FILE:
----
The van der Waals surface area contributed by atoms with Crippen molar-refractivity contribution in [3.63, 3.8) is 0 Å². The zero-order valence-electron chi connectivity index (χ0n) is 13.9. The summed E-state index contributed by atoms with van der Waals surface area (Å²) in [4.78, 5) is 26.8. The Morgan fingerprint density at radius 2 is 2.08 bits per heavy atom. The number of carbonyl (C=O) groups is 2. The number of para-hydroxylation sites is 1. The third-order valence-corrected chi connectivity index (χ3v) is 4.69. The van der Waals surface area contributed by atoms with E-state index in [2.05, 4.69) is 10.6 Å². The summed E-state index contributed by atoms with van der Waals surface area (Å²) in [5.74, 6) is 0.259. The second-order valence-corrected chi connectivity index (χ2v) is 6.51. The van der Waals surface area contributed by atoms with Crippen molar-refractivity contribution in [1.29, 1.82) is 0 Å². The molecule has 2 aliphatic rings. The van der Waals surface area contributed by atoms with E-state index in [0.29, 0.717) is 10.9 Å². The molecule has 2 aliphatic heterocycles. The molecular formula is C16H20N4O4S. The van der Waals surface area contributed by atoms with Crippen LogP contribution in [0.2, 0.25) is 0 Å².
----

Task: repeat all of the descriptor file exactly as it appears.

The van der Waals surface area contributed by atoms with Crippen molar-refractivity contribution in [3.63, 3.8) is 0 Å². The zero-order valence-electron chi connectivity index (χ0n) is 13.9. The summed E-state index contributed by atoms with van der Waals surface area (Å²) in [4.78, 5) is 26.8. The Morgan fingerprint density at radius 2 is 2.08 bits per heavy atom. The number of carbonyl (C=O) groups is 2. The number of para-hydroxylation sites is 1. The third-order valence-corrected chi connectivity index (χ3v) is 4.69. The van der Waals surface area contributed by atoms with E-state index in [2.05, 4.69) is 10.6 Å². The summed E-state index contributed by atoms with van der Waals surface area (Å²) in [5.74, 6) is 0.259. The second-order valence-corrected chi connectivity index (χ2v) is 6.51. The van der Waals surface area contributed by atoms with Crippen molar-refractivity contribution in [1.29, 1.82) is 0 Å². The molecule has 2 aliphatic rings. The van der Waals surface area contributed by atoms with E-state index in [0.29, 0.717) is 10.9 Å². The molecule has 2 aliphatic heterocycles. The molecular formula is C16H20N4O4S. The van der Waals surface area contributed by atoms with Crippen LogP contribution in [0.2, 0.25) is 0 Å².